A New Year is upon us and my neglected blog is way behind. Time for a brief update then. The Christmas holidays started for us with another weekend get together with friends at Coniston Copper Mines Youth Hostel. The photo, taken on the Saturday, shows some of the assembled kids trying to smash the ice in the small stream which flows away from the hostel (having emerged from underground – the stream that is, not the kids – perhaps from a mine level?). You can see the hostel in the background and the distinctive triangle of Raven Tor on the left. On the Sunday, the hostel didn’t stand out so clearly, since the night had brought a heavy fall of snow. I didn’t take any pictures sadly, but the kids found it very exciting and enjoyed it enormously (aside from S who hasn’t taken to the cold weather we’ve been having at all). It made for an ‘interesting’ journey home, but we had to get back because I was booked in to continue my inspection of local surgery facilities the following morning. (Can’t tell you much, somebody slipped me a Mickey Finn before I went in.)
We’d had snow at home too and had several more smaller falls that week. A and B got to go sledging with both of their grandfathers. On Christmas Eve they were out with my Mum and Dad in the moonlight. Dad joined the kids on the sledges, and much as they enjoyed it, I think that he may have enjoyed it more.
The photo is from Christmas Day, which was one of several cold, clear, crisp and sunny days we’ve had. (They haven’t all been like this – see Martin’s account of his walk in the area for a contrast). I got out for a short stroll with my Dad and revelled in the views – we don’t get snow cover like this too often.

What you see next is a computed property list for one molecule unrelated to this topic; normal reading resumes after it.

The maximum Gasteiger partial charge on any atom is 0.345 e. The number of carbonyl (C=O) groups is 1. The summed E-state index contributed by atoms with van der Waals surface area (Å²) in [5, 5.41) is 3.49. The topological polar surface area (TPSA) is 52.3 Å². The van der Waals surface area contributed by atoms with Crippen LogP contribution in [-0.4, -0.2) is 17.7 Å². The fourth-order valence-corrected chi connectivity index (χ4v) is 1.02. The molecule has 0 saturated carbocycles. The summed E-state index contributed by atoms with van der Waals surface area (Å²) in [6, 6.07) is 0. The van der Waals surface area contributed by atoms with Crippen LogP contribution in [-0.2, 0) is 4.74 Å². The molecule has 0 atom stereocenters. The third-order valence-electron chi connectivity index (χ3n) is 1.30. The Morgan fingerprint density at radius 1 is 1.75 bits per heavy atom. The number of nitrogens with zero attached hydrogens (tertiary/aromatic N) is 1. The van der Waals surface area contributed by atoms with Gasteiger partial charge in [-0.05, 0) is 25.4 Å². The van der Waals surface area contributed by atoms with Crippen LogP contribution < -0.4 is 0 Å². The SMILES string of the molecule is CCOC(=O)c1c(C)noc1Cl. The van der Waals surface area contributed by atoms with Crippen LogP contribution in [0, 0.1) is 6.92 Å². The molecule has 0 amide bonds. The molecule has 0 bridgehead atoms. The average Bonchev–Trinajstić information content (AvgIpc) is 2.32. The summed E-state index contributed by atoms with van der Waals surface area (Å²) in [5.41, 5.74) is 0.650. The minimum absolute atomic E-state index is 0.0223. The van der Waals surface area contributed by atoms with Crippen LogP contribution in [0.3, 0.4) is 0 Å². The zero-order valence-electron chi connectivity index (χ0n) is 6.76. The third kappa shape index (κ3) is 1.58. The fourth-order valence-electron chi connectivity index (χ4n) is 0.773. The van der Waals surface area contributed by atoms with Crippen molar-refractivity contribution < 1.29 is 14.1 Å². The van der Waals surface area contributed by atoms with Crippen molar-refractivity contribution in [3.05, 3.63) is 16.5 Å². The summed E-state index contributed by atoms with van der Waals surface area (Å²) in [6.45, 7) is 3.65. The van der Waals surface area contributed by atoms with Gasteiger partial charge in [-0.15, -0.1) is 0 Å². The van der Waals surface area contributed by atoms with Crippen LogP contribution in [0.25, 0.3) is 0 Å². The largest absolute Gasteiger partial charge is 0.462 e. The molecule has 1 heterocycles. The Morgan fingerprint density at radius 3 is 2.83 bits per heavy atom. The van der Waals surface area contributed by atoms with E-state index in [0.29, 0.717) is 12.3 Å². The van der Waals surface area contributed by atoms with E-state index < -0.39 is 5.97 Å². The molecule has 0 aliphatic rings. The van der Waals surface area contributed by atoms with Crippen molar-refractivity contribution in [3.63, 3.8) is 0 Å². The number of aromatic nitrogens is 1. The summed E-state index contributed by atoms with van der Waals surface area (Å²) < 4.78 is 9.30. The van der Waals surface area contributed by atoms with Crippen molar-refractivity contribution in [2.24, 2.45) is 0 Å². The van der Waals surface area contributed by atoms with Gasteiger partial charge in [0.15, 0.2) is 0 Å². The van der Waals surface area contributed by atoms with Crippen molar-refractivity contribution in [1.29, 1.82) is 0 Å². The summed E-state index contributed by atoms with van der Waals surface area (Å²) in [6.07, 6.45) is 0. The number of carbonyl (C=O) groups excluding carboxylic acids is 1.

In the woods….
…one effect of the day time thaw and night time freeze was…
…a hanging arch of frozen snow apparently defying gravity.
On Boxing Day my brother and his family arrived from Zurich. The day after we had a wander across the Lots and down to the Cove.
Where the low sun was lighting everything to great effect. Whilst my brother and my dad helped the kids to explore the smelly cave…
I took lots of photos. TBH…
and I were particularly struck by the intensity of the colour in the eastern sky, where the clouds were a deep blue, almost purple.
I know….the clouds look grey here, but…you’ll have to take my word for it.
You can see here that the beach is composed of a shingle of limestone rocks. Lower down, the rocks which are more regularly washed by the tide are covered by a slippery algae. This rock had a recent open wound revealing a pink interior…
…which complements the green, don’t you think?
Also down amongst the stones I found what has become almost the principal motif of this blog – a backlit leave…
…in this case an oak leave with a network of lines, stains and discolourations like a ancient treasure map.
(I realise that this is becoming, or has become, an obsession, but it’s my obsession, and I’m quite happy with it. TBH when reaching for a shorthand to describe my blog told a friend “It’s photographs of leaves and stuff and people actually read it.” )
By the time we got home (after a short detour to feed some rabbits), the sun had set but the lucky clouds were painted with the last of it’s beneficence.